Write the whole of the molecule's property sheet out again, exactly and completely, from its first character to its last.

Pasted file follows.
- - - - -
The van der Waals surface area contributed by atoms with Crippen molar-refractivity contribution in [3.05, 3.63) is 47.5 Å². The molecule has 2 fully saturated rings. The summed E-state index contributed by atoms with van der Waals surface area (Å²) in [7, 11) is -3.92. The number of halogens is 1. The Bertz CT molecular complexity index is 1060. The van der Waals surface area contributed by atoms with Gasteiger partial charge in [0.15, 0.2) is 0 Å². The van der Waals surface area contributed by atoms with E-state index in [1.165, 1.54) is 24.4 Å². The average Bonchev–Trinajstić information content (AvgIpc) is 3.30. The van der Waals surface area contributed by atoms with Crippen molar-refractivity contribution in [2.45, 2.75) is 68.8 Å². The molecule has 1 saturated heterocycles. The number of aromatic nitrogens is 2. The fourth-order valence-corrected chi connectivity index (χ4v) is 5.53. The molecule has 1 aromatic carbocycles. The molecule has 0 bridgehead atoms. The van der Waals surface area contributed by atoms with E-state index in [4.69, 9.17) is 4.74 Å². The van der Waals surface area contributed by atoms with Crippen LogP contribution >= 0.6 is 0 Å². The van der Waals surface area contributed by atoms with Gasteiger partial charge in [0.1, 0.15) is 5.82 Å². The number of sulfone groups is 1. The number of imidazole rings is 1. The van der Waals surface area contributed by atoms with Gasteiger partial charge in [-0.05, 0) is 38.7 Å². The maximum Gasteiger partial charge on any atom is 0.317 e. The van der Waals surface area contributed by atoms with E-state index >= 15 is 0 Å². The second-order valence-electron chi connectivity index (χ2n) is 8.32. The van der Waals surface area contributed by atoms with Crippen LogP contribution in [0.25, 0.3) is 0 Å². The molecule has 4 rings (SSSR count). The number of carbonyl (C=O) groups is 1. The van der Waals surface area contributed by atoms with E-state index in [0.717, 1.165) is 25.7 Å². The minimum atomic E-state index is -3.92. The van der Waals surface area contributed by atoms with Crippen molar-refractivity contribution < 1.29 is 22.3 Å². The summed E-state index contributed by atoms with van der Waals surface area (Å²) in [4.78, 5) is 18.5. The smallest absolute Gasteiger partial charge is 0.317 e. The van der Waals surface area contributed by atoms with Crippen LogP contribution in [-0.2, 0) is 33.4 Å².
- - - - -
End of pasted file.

The van der Waals surface area contributed by atoms with Crippen molar-refractivity contribution in [3.05, 3.63) is 47.5 Å². The molecule has 2 fully saturated rings. The summed E-state index contributed by atoms with van der Waals surface area (Å²) in [7, 11) is -3.92. The number of halogens is 1. The Bertz CT molecular complexity index is 1060. The van der Waals surface area contributed by atoms with Gasteiger partial charge in [0.15, 0.2) is 0 Å². The van der Waals surface area contributed by atoms with E-state index in [1.165, 1.54) is 24.4 Å². The average Bonchev–Trinajstić information content (AvgIpc) is 3.30. The van der Waals surface area contributed by atoms with Crippen molar-refractivity contribution in [2.45, 2.75) is 68.8 Å². The molecule has 1 saturated heterocycles. The number of aromatic nitrogens is 2. The fourth-order valence-corrected chi connectivity index (χ4v) is 5.53. The molecule has 1 aromatic carbocycles. The molecule has 0 bridgehead atoms. The van der Waals surface area contributed by atoms with E-state index in [4.69, 9.17) is 4.74 Å². The van der Waals surface area contributed by atoms with Crippen LogP contribution >= 0.6 is 0 Å². The van der Waals surface area contributed by atoms with Gasteiger partial charge in [0.1, 0.15) is 5.82 Å². The number of sulfone groups is 1. The number of imidazole rings is 1. The van der Waals surface area contributed by atoms with Gasteiger partial charge in [-0.05, 0) is 38.7 Å². The maximum Gasteiger partial charge on any atom is 0.317 e. The van der Waals surface area contributed by atoms with E-state index >= 15 is 0 Å². The second-order valence-electron chi connectivity index (χ2n) is 8.32. The van der Waals surface area contributed by atoms with Crippen LogP contribution in [0.25, 0.3) is 0 Å². The molecule has 4 rings (SSSR count). The number of carbonyl (C=O) groups is 1. The van der Waals surface area contributed by atoms with E-state index in [0.717, 1.165) is 25.7 Å². The minimum atomic E-state index is -3.92. The van der Waals surface area contributed by atoms with Crippen molar-refractivity contribution < 1.29 is 22.3 Å². The summed E-state index contributed by atoms with van der Waals surface area (Å²) in [4.78, 5) is 18.5. The smallest absolute Gasteiger partial charge is 0.317 e. The van der Waals surface area contributed by atoms with Crippen LogP contribution in [-0.2, 0) is 33.4 Å².